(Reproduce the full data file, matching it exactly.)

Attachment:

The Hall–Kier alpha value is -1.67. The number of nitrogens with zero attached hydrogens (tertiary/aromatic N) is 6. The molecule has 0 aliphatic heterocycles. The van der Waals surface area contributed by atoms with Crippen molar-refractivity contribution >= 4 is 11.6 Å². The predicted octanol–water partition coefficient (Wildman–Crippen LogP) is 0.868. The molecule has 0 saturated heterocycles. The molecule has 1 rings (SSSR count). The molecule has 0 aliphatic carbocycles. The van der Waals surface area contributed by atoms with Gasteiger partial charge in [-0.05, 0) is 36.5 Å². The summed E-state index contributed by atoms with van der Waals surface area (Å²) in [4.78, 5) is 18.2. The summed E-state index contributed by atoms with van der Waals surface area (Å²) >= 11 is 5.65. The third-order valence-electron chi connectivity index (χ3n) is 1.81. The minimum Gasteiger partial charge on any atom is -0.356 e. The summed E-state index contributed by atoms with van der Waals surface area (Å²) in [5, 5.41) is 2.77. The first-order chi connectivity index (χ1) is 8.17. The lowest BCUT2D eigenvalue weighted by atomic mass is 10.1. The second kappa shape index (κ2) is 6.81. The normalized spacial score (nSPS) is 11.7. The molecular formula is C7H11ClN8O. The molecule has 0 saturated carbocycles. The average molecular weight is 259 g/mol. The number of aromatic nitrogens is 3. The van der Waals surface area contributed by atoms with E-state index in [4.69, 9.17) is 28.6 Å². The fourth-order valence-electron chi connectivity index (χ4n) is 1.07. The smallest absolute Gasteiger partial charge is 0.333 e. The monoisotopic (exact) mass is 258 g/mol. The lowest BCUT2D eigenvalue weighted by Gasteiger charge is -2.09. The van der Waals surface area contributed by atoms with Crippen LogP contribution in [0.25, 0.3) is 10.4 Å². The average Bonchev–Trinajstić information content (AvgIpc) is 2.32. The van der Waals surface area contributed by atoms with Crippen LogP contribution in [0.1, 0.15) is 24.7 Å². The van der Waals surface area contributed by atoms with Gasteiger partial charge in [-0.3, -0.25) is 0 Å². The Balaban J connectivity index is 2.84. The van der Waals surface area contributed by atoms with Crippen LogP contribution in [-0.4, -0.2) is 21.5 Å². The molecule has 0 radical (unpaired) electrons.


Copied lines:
The Hall–Kier alpha value is -1.67. The number of nitrogens with zero attached hydrogens (tertiary/aromatic N) is 6. The molecule has 0 aliphatic heterocycles. The van der Waals surface area contributed by atoms with Crippen molar-refractivity contribution >= 4 is 11.6 Å². The predicted octanol–water partition coefficient (Wildman–Crippen LogP) is 0.868. The molecule has 0 saturated heterocycles. The molecule has 1 rings (SSSR count). The molecule has 0 aliphatic carbocycles. The van der Waals surface area contributed by atoms with Gasteiger partial charge in [-0.05, 0) is 36.5 Å². The summed E-state index contributed by atoms with van der Waals surface area (Å²) in [4.78, 5) is 18.2. The summed E-state index contributed by atoms with van der Waals surface area (Å²) >= 11 is 5.65. The third-order valence-electron chi connectivity index (χ3n) is 1.81. The minimum Gasteiger partial charge on any atom is -0.356 e. The summed E-state index contributed by atoms with van der Waals surface area (Å²) in [5, 5.41) is 2.77. The first-order chi connectivity index (χ1) is 8.17. The lowest BCUT2D eigenvalue weighted by atomic mass is 10.1. The second kappa shape index (κ2) is 6.81. The normalized spacial score (nSPS) is 11.7. The molecular formula is C7H11ClN8O. The molecule has 0 saturated carbocycles. The average molecular weight is 259 g/mol. The number of aromatic nitrogens is 3. The van der Waals surface area contributed by atoms with E-state index in [4.69, 9.17) is 28.6 Å². The fourth-order valence-electron chi connectivity index (χ4n) is 1.07. The smallest absolute Gasteiger partial charge is 0.333 e. The monoisotopic (exact) mass is 258 g/mol. The lowest BCUT2D eigenvalue weighted by Gasteiger charge is -2.09. The van der Waals surface area contributed by atoms with Crippen LogP contribution in [0.25, 0.3) is 10.4 Å². The average Bonchev–Trinajstić information content (AvgIpc) is 2.32. The van der Waals surface area contributed by atoms with Crippen LogP contribution in [0.1, 0.15) is 24.7 Å². The van der Waals surface area contributed by atoms with Gasteiger partial charge in [-0.3, -0.25) is 0 Å². The Balaban J connectivity index is 2.84. The van der Waals surface area contributed by atoms with Crippen LogP contribution in [-0.4, -0.2) is 21.5 Å². The molecule has 0 radical (unpaired) electrons.